Since the formation of the Moral Majority in the late seventies, many churches have immersed themselves in politics. Pastors, particularly evangelical pastors, have implored their flocks to vote for Republicans despite Internal Revenue System rules which prohibit a non-profit 501c3 from engaging in politics at the risk of losing its tax-free status.
Yesterday, pastors across the nation challenged the IRS rules by telling their members how to vote based on the churches stances with regard to abortion, gay marriage and other so-called values issues. In other words, they told their members to vote for Romney.
The churches even recorded their political messages with hopes that the IRS will attempt to change their tax status. Apparently, they believe that any such attempt by the IRS will result in a backlash, unleashing them to take any political stance they want.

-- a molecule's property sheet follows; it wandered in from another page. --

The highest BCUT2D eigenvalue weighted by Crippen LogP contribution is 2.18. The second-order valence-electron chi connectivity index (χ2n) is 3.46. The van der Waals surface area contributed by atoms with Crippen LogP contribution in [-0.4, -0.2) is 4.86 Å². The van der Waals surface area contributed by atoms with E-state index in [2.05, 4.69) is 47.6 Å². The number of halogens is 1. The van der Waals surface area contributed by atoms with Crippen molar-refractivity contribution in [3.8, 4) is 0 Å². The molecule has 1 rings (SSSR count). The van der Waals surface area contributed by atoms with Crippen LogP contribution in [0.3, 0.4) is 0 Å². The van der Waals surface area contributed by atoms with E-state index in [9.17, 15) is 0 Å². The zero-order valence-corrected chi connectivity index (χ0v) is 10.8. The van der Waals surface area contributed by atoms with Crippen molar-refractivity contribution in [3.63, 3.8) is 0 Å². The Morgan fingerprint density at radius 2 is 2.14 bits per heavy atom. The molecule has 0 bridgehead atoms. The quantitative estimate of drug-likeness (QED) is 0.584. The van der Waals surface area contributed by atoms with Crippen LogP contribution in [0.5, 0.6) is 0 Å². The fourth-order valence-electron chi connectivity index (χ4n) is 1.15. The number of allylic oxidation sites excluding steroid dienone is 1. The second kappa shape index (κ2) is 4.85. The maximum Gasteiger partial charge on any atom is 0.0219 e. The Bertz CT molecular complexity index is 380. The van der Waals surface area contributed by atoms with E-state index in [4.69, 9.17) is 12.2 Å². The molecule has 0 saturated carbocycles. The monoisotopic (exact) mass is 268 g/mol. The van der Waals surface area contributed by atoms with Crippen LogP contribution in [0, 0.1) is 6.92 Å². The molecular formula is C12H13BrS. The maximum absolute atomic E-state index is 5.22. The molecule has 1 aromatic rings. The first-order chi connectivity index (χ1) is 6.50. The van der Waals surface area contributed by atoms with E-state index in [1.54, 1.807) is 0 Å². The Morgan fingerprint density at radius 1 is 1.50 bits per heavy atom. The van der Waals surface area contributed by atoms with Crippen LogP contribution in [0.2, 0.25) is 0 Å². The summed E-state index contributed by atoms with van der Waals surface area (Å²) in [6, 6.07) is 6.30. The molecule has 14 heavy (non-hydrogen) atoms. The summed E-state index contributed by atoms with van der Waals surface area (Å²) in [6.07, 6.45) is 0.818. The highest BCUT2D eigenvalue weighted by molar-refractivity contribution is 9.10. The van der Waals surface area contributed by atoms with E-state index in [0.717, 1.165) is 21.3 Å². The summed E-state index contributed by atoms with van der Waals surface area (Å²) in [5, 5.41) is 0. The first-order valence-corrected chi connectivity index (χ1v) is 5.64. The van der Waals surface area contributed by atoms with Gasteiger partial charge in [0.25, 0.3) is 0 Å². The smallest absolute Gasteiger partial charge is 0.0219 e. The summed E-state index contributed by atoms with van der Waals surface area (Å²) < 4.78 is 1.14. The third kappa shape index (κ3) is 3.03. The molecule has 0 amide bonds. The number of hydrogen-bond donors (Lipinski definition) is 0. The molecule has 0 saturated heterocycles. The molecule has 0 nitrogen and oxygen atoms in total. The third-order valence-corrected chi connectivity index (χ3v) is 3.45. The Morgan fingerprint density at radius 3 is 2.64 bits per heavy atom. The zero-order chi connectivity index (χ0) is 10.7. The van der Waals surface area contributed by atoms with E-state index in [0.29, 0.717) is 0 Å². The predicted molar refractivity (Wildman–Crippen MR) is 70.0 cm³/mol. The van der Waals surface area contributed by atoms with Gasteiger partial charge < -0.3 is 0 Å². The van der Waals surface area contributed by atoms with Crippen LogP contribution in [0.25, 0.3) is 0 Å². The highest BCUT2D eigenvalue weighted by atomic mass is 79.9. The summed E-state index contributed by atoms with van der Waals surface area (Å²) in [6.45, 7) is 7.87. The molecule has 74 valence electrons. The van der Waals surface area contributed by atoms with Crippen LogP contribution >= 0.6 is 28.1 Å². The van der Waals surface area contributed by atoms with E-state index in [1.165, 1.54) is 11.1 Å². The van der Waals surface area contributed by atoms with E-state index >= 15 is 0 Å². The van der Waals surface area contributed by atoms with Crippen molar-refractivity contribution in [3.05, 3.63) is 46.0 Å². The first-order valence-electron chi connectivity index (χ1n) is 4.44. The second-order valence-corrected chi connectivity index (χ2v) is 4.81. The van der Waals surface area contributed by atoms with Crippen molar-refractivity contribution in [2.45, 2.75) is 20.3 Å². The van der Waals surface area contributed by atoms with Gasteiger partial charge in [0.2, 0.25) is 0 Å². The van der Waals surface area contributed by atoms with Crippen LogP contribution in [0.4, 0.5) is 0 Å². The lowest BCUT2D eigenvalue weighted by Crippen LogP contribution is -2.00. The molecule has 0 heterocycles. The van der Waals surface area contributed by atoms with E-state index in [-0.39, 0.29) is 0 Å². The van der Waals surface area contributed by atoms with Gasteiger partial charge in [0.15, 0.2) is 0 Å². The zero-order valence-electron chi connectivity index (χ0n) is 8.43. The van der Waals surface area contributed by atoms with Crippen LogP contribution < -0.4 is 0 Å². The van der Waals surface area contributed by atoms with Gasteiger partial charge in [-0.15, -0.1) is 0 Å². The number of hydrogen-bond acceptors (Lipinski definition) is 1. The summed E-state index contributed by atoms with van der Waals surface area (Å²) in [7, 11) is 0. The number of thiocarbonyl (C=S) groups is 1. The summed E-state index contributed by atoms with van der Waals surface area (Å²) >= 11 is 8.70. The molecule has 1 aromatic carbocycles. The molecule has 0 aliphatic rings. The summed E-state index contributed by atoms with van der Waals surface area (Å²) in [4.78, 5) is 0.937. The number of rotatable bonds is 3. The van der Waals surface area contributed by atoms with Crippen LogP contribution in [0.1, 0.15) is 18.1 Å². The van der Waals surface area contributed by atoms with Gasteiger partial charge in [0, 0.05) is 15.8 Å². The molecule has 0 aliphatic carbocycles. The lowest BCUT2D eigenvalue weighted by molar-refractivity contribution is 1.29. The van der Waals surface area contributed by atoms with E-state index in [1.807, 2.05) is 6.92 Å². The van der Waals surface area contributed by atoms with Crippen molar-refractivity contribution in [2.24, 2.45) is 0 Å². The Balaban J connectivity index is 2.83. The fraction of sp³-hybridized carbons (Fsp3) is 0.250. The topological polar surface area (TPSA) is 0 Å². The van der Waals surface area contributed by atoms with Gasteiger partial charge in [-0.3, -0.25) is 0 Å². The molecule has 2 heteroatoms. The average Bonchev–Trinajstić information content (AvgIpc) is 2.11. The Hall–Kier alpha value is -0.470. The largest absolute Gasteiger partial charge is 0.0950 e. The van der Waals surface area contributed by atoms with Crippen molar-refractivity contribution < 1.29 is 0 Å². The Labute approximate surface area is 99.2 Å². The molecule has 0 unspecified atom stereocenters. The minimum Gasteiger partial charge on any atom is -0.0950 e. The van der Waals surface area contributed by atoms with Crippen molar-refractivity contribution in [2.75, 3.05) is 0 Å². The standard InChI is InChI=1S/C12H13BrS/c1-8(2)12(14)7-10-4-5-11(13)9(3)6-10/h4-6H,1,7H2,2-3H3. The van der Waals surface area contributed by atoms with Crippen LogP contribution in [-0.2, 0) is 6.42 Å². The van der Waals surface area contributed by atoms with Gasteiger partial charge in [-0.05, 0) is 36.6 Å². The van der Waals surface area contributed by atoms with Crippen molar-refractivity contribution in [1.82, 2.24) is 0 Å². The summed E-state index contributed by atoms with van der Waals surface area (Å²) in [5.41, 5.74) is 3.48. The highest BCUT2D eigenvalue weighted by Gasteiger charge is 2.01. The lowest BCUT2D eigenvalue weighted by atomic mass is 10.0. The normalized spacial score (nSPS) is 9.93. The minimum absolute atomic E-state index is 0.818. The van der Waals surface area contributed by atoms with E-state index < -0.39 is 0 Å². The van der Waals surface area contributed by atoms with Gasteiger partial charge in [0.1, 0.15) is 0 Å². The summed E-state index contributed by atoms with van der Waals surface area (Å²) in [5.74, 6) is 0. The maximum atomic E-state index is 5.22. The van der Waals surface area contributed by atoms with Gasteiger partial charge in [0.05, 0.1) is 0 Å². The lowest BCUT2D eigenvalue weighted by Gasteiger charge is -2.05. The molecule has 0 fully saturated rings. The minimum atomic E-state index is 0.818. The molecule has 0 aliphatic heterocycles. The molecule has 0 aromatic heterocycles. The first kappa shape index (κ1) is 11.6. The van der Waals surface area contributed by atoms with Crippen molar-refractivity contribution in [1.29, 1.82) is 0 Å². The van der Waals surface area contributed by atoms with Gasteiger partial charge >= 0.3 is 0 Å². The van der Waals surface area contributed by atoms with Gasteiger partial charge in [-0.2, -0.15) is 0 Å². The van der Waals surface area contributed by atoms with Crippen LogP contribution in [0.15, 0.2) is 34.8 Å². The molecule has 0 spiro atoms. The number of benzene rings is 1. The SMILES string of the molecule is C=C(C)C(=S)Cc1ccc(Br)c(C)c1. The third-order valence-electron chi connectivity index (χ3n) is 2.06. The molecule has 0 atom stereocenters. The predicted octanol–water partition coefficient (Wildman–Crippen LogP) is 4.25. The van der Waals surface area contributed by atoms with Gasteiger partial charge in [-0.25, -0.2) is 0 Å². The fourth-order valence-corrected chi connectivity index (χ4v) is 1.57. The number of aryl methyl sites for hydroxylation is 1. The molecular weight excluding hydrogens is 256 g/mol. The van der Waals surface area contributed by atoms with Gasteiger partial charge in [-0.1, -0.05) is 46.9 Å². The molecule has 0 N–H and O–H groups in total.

The churches consider it a First Amendment issue of free speech. They assume the conservative Supreme Court will see it their way. At the very least, they assume a Teapublican-controlled Congress will pass a constitutional amendment in their favor.
However, the issue is not about free speech. Its about taxes.
Certainly, pastors and churches have the right to make any political statements they want. And the IRS has the power to determine their tax status. If pastors want to use their unique status as spiritual advisers to engage in partisan politics, they should be held to the same standards as any other Political Action Group.